C41 Questions On: Printed Narratives with Elisa Hampe

Questions On is the video interview format created by C41. It consists of three simple questions addressed to our network of friends, partners and creative minds. This series will go through Printed Narratives, questioning the role of contemporary publishing in the digital era. This episode features Elisa Hampe and her project ‘Scusa stavo facendo un progetto’.

Elisa Hampe was born in 2001 in Milan. During her childhood and adolescence, she lived in a small provincial town surrounded by greenery, and thus acquired her interest in plants and flowers. She graduated from art school, which gave her a taste for interdisciplinary contamination. Her main medium remains photography, which she is studying at the IED in Milan.

About Scusa stavo facendo un progetto – words by Elisa Hampe: 

The project deals with the theme of rest and the corruption of it by means of guilt senses.

Two particular senses of guilt are outlined: that of not making full use of time (the result of the consumerist mentality and exacerbated by the idealised vision of life promoted by Instagram stories), and that of not always being available for others, of not responding immediately to messages.

The project is developed along three intertwining narrative lines: screenshots of conversations in which the artist apologises for basic needs; photographs in which he investigates his personal relationship with the telephone (self-portraits, the exchange between inside and outside, looking through a filter prevail); and finally clouds, which, like the images on social networks, are visible to everyone.

The print format is a continuous line that echoes Instagram stories, but at the same time denies them thanks to the hand-stitching that holds the pages together: a slow, manual process that contrasts with the automatism and speed of social networking.

What is frenzy for you? Why doing nothing today makes us feel guilty?

I mean frenzy as a way of living and thinking, which consists simply in wanting to achieve as many goals as possible in as little time as possible.

In my opinion, it can be traced in every aspect of life. From work, where it’s also easier to recognize it and where it can also be healthy, in my opinion, to want to achieve goals, to want to strive, even if you always tend to set unattainable standards. But above all, it is harmful and more difficult to recognize in the private sphere. Because, for example, when we have a moment of rest, in which in theory we should be free to do nothing, the first impulse we feel is to pick up the phone, go on Instagram and look at the stories of our friends, or maybe even people we don’t know, we just follow. And maybe we don’t care about their lives, but we see what they are doing, we see that they are at the beach, that they are in the mountains, having an aperitif, with friends, and we are at home doing nothing, we feel guilty. And that’s because even in rest, you always have to find a way to be productive.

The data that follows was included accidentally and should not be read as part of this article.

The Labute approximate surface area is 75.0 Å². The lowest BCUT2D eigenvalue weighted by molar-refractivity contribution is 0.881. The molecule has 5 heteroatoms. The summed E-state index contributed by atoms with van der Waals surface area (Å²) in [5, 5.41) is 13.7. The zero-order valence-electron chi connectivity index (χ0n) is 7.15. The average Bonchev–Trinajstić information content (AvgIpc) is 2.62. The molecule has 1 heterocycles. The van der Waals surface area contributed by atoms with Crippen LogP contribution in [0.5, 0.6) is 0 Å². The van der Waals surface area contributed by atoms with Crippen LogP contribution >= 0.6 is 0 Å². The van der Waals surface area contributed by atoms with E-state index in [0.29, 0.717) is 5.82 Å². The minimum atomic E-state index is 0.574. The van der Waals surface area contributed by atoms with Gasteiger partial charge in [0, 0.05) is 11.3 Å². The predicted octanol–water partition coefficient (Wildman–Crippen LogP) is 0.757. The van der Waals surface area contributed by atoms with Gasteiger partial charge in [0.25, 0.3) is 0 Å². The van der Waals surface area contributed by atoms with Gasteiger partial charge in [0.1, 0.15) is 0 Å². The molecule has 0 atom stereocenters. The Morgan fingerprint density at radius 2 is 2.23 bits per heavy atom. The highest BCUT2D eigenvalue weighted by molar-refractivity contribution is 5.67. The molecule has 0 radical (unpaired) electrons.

Even this whole culture of self-care that has developed in recent years, on the one hand, preaches rest, taking care of ourselves, but on the other hand, it also imposes rules that we must respect. If you look at one of the classic lists of self-care routines, what do we find? We find taking a warm bath with candles, baking cookies, walking in nature. There are always rules to follow because simply doing nothing is not contemplated, because if I am not doing anything productive then I am useless.

Time is the protagonist in your project. Was photography a way to stop it or to make peace with its inexorable flow? And what about the screenshots? 

My vision of time is closely linked to my vision of life, in the way that I see both as flows, currents, in which we are transported, but which we can suspend momentarily. This can be done by performing actions that can remove us from this concrete space-time dimension in which we find ourselves. And they can be, for example, reading, watching a movie, but also looking at the phone, opening Instagram and seeing images of places far away from us, talking to people who are not physically with us.